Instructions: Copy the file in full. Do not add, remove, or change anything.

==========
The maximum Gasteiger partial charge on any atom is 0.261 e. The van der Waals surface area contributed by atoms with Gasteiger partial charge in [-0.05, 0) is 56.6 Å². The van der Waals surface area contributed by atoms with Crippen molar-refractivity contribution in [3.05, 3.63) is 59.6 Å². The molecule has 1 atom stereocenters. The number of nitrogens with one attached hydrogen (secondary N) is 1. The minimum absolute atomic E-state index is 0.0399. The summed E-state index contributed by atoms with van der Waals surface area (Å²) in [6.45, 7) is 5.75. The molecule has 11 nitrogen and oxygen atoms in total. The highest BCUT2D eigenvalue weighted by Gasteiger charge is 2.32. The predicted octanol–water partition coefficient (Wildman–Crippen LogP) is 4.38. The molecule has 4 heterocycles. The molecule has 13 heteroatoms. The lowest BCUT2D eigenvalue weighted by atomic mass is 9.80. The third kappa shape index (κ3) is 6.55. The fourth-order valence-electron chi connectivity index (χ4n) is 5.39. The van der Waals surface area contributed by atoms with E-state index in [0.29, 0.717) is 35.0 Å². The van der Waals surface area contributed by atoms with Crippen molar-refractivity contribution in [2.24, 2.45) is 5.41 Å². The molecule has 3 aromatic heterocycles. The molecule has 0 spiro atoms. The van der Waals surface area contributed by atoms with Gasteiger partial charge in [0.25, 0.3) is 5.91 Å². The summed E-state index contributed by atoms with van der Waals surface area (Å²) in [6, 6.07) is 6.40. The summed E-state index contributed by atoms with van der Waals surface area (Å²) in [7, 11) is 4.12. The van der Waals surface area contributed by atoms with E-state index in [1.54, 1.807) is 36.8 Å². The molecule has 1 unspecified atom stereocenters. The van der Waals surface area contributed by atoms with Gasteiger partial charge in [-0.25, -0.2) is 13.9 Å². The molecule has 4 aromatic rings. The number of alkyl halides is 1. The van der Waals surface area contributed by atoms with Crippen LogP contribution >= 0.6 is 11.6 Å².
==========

The maximum Gasteiger partial charge on any atom is 0.261 e. The van der Waals surface area contributed by atoms with Gasteiger partial charge in [-0.05, 0) is 56.6 Å². The van der Waals surface area contributed by atoms with Crippen molar-refractivity contribution in [3.05, 3.63) is 59.6 Å². The molecule has 1 atom stereocenters. The number of nitrogens with one attached hydrogen (secondary N) is 1. The minimum absolute atomic E-state index is 0.0399. The summed E-state index contributed by atoms with van der Waals surface area (Å²) in [6.45, 7) is 5.75. The molecule has 11 nitrogen and oxygen atoms in total. The highest BCUT2D eigenvalue weighted by Gasteiger charge is 2.32. The predicted octanol–water partition coefficient (Wildman–Crippen LogP) is 4.38. The molecule has 4 heterocycles. The molecule has 13 heteroatoms. The lowest BCUT2D eigenvalue weighted by atomic mass is 9.80. The third kappa shape index (κ3) is 6.55. The fourth-order valence-electron chi connectivity index (χ4n) is 5.39. The van der Waals surface area contributed by atoms with E-state index in [0.29, 0.717) is 35.0 Å². The van der Waals surface area contributed by atoms with Crippen molar-refractivity contribution in [2.24, 2.45) is 5.41 Å². The molecule has 3 aromatic heterocycles. The molecule has 0 spiro atoms. The van der Waals surface area contributed by atoms with Gasteiger partial charge in [0.25, 0.3) is 5.91 Å². The summed E-state index contributed by atoms with van der Waals surface area (Å²) in [6, 6.07) is 6.40. The summed E-state index contributed by atoms with van der Waals surface area (Å²) in [7, 11) is 4.12. The van der Waals surface area contributed by atoms with E-state index in [1.54, 1.807) is 36.8 Å². The molecule has 1 unspecified atom stereocenters. The van der Waals surface area contributed by atoms with Gasteiger partial charge in [-0.25, -0.2) is 13.9 Å². The molecule has 4 aromatic rings. The number of alkyl halides is 1. The van der Waals surface area contributed by atoms with Crippen LogP contribution >= 0.6 is 11.6 Å².